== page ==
COP is short for the Conference of the Parties to the UN Convention on Climate Change, which has ministers and high-level officials working on climate issues.
The Paris Agreement was the main concern of this conference for example, alongside some others which were assessed to be unproductive. The main goal of this conference was to keep the Paris goal of limiting the warming to 1.5°C alive.
According to the UN, limiting the warming to 1.5 instead of 2 degrees alone could result in around 420 million fewer people being exposed to extreme climate impacts. Scientists see 2 degrees as a critical threshold where extreme climate impacts could turn some of the world’s densely populated areas into becoming inhabitable.
Additionally, other goals include; putting an end date for the use of unabated coal, ending deforestation by the end of the decade, reducing emissions from methane, providing $100 billion of annual climate financing, and making all new car sales zero-emission within 14-19 years.
Many renewable and green alternatives are available for the biggest source of emissions. If the world could reach net-zero by mid-century or a reduced emission by 45% in 2030, global warming can be contained to around 1.5°C, according to the UN.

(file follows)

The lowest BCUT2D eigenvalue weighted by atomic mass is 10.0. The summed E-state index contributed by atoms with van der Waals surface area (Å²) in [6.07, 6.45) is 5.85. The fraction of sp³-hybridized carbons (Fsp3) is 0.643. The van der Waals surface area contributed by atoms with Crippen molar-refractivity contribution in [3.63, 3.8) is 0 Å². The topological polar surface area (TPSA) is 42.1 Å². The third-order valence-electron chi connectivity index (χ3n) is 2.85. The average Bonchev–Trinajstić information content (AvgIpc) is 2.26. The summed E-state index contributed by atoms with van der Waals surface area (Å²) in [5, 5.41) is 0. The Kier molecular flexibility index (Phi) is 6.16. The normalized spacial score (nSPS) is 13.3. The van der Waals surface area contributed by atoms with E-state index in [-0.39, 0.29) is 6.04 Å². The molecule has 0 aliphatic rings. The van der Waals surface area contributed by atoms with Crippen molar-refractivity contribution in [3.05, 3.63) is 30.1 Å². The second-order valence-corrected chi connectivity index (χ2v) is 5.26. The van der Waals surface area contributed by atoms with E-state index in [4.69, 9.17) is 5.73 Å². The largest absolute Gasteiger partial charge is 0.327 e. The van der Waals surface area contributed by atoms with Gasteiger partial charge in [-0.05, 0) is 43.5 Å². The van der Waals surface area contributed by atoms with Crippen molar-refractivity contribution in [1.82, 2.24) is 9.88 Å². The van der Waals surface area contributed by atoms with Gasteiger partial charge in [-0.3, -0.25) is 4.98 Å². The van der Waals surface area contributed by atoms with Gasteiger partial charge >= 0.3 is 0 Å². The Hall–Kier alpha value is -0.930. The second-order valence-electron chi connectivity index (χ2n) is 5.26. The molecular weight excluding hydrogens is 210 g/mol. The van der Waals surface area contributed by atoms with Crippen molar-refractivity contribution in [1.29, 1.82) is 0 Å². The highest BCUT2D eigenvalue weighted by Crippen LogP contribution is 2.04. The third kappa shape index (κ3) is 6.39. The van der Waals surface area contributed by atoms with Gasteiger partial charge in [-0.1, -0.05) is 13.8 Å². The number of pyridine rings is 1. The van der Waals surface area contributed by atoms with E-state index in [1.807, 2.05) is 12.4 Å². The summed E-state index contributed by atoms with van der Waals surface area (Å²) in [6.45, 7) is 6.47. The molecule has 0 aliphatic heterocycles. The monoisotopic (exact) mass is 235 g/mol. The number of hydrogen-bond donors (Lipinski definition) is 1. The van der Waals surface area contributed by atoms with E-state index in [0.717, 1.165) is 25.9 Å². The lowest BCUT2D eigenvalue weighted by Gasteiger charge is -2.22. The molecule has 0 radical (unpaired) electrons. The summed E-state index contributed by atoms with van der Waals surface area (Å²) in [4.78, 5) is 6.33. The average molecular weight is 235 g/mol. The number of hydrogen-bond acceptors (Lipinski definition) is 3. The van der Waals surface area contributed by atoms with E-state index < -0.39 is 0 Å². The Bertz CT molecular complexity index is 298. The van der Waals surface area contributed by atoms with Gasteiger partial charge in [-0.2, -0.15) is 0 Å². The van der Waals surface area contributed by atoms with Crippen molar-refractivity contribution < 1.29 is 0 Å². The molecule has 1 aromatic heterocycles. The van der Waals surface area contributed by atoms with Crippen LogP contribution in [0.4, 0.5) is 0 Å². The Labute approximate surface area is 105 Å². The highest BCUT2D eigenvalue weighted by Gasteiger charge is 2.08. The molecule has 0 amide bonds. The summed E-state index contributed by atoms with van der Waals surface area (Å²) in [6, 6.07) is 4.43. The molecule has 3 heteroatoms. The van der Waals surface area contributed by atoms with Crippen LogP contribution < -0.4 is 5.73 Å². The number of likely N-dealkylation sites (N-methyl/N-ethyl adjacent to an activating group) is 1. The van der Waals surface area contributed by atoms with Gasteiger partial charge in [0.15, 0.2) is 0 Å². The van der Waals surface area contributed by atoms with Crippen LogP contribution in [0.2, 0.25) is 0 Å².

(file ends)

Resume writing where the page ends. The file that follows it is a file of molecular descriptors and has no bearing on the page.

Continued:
Disconnects between policies and actions should be monitored and prevented to support the achievement of targets set at COP26. As an example, the Supreme Court has agreed to hear cases challenging the US Environmental Protection Agency's (EPA) authority to enforce power plants under Clean Air Act. Furthermore, coal power plants could be shut down and replaced with renewable energy sources such as wind and solar.
To conclude, the North American continent, especially the US as one of the biggest and most developed countries in the world should set an example and take the leading action in combating climate change.
Significant cuts to emissions are fundamental in reaching the goal of the Paris Agreement, also stressed in the recent COP26 conference.
Integrity within companies and countries, alongside education among the consumers and people, must be improved to support the achievement of the goal.
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References (click the arrow to expand):
https://earthobservatory.nasa.gov/images/83624/climate-changes-in-the-united-states https://eos.org/features/how-will-climate-change-affect-the-united-states-in-decades-to-come https://www.bbc.com/news/blogs-trending-59070451 https://edition.cnn.com/2021/10/28/world/china-us-climate-cop26-intl-hnk/index.html https://edition.cnn.com/2021/09/23/world/what-is-cop26-glasgow-un-climate-conference-cmd-intl/index.html https://www.governing.com/next/how-might-the-cop26-climate-summit-affect-local-government https://www.nrcan.gc.ca/changements-climatiques/impacts-adaptation/overview-climate-change-canada/10321 https://www.worldatlas.com/articles/how-is-climate-change-affecting-canada.html
Olivia Eugenia is an Environmental Science graduate from the University of Western Australia. She is also an activist and a content writer at IYOPS.
Inputs and Edits by Aswin Raghav R.